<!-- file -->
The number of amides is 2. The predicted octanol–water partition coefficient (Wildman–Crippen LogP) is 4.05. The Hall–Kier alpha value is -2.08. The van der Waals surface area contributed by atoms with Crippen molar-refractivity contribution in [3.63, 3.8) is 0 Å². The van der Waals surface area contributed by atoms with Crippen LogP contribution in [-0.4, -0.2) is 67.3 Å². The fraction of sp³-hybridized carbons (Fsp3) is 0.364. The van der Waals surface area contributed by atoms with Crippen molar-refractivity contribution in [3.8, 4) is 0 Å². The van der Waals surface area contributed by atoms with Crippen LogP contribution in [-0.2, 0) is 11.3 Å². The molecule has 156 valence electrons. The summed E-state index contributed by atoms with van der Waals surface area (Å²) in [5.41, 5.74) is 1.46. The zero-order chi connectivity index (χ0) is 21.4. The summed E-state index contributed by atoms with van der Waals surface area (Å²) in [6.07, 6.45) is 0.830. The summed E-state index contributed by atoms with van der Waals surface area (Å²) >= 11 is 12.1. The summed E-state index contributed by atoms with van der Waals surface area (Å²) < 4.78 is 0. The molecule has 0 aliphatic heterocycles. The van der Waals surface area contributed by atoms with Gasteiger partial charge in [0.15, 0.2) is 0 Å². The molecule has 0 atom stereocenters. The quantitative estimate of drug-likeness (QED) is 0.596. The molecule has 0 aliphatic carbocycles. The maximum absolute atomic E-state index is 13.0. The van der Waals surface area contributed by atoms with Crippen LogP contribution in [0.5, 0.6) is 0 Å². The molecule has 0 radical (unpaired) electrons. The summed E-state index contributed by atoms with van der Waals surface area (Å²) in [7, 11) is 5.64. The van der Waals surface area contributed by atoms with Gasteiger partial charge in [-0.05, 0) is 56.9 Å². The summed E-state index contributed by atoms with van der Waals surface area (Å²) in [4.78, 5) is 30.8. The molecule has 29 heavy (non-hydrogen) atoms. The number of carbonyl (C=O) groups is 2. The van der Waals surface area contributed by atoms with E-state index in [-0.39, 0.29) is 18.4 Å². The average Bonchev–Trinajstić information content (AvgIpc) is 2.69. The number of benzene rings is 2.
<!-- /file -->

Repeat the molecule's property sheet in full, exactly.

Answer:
The number of amides is 2. The predicted octanol–water partition coefficient (Wildman–Crippen LogP) is 4.05. The Hall–Kier alpha value is -2.08. The van der Waals surface area contributed by atoms with Crippen molar-refractivity contribution in [3.63, 3.8) is 0 Å². The van der Waals surface area contributed by atoms with Crippen LogP contribution in [-0.4, -0.2) is 67.3 Å². The fraction of sp³-hybridized carbons (Fsp3) is 0.364. The van der Waals surface area contributed by atoms with Crippen molar-refractivity contribution in [3.8, 4) is 0 Å². The van der Waals surface area contributed by atoms with Crippen LogP contribution in [-0.2, 0) is 11.3 Å². The molecule has 156 valence electrons. The summed E-state index contributed by atoms with van der Waals surface area (Å²) in [5.41, 5.74) is 1.46. The zero-order chi connectivity index (χ0) is 21.4. The summed E-state index contributed by atoms with van der Waals surface area (Å²) in [6.07, 6.45) is 0.830. The summed E-state index contributed by atoms with van der Waals surface area (Å²) >= 11 is 12.1. The summed E-state index contributed by atoms with van der Waals surface area (Å²) < 4.78 is 0. The molecule has 0 aliphatic heterocycles. The van der Waals surface area contributed by atoms with Gasteiger partial charge in [0.15, 0.2) is 0 Å². The molecule has 0 atom stereocenters. The quantitative estimate of drug-likeness (QED) is 0.596. The molecule has 0 aliphatic carbocycles. The maximum absolute atomic E-state index is 13.0. The van der Waals surface area contributed by atoms with Crippen LogP contribution in [0.5, 0.6) is 0 Å². The molecule has 0 radical (unpaired) electrons. The summed E-state index contributed by atoms with van der Waals surface area (Å²) in [7, 11) is 5.64. The van der Waals surface area contributed by atoms with Gasteiger partial charge in [-0.05, 0) is 56.9 Å². The summed E-state index contributed by atoms with van der Waals surface area (Å²) in [4.78, 5) is 30.8. The molecule has 29 heavy (non-hydrogen) atoms. The number of carbonyl (C=O) groups is 2. The van der Waals surface area contributed by atoms with E-state index in [-0.39, 0.29) is 18.4 Å². The average Bonchev–Trinajstić information content (AvgIpc) is 2.69. The number of benzene rings is 2.